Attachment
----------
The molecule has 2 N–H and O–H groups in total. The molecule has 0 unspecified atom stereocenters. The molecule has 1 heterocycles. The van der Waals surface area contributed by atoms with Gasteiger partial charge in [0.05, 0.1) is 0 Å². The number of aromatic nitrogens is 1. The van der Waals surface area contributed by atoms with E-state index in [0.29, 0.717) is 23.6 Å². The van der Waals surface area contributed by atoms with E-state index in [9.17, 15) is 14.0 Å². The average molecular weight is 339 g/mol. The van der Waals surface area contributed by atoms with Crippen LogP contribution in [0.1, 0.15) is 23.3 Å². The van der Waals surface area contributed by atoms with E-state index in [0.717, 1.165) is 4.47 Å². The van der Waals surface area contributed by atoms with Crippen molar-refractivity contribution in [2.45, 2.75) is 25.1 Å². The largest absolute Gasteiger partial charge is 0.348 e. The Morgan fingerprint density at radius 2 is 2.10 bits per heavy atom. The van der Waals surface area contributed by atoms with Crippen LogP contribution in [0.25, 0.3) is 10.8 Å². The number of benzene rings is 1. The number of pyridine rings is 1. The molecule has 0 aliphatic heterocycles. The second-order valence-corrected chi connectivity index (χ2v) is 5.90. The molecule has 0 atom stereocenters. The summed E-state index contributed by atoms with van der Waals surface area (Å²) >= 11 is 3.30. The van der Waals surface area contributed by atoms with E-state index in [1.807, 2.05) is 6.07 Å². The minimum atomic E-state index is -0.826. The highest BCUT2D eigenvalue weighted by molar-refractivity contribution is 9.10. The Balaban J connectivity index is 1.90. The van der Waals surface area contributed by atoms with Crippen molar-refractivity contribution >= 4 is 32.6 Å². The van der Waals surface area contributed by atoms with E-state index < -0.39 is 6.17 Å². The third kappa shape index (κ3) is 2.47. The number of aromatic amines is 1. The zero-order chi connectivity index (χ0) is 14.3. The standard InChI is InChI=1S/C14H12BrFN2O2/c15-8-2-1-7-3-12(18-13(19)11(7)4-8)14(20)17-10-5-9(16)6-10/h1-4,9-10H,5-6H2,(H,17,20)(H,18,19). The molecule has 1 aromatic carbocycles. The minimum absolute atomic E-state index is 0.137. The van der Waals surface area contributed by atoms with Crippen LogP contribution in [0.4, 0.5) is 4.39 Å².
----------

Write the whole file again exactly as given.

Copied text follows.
The molecule has 2 N–H and O–H groups in total. The molecule has 0 unspecified atom stereocenters. The molecule has 1 heterocycles. The van der Waals surface area contributed by atoms with Gasteiger partial charge in [0.05, 0.1) is 0 Å². The number of aromatic nitrogens is 1. The van der Waals surface area contributed by atoms with E-state index in [0.29, 0.717) is 23.6 Å². The van der Waals surface area contributed by atoms with E-state index in [9.17, 15) is 14.0 Å². The average molecular weight is 339 g/mol. The van der Waals surface area contributed by atoms with Crippen LogP contribution in [0.1, 0.15) is 23.3 Å². The van der Waals surface area contributed by atoms with E-state index in [0.717, 1.165) is 4.47 Å². The van der Waals surface area contributed by atoms with Crippen molar-refractivity contribution in [2.45, 2.75) is 25.1 Å². The largest absolute Gasteiger partial charge is 0.348 e. The Morgan fingerprint density at radius 2 is 2.10 bits per heavy atom. The van der Waals surface area contributed by atoms with Crippen LogP contribution in [0.25, 0.3) is 10.8 Å². The number of benzene rings is 1. The number of pyridine rings is 1. The molecule has 0 aliphatic heterocycles. The second-order valence-corrected chi connectivity index (χ2v) is 5.90. The molecule has 0 atom stereocenters. The summed E-state index contributed by atoms with van der Waals surface area (Å²) >= 11 is 3.30. The van der Waals surface area contributed by atoms with E-state index in [1.807, 2.05) is 6.07 Å². The minimum atomic E-state index is -0.826. The highest BCUT2D eigenvalue weighted by molar-refractivity contribution is 9.10. The Balaban J connectivity index is 1.90. The van der Waals surface area contributed by atoms with Crippen molar-refractivity contribution >= 4 is 32.6 Å². The van der Waals surface area contributed by atoms with E-state index < -0.39 is 6.17 Å². The third kappa shape index (κ3) is 2.47. The number of aromatic amines is 1. The zero-order chi connectivity index (χ0) is 14.3. The standard InChI is InChI=1S/C14H12BrFN2O2/c15-8-2-1-7-3-12(18-13(19)11(7)4-8)14(20)17-10-5-9(16)6-10/h1-4,9-10H,5-6H2,(H,17,20)(H,18,19). The molecule has 1 aromatic carbocycles. The minimum absolute atomic E-state index is 0.137. The van der Waals surface area contributed by atoms with Crippen LogP contribution in [0.4, 0.5) is 4.39 Å².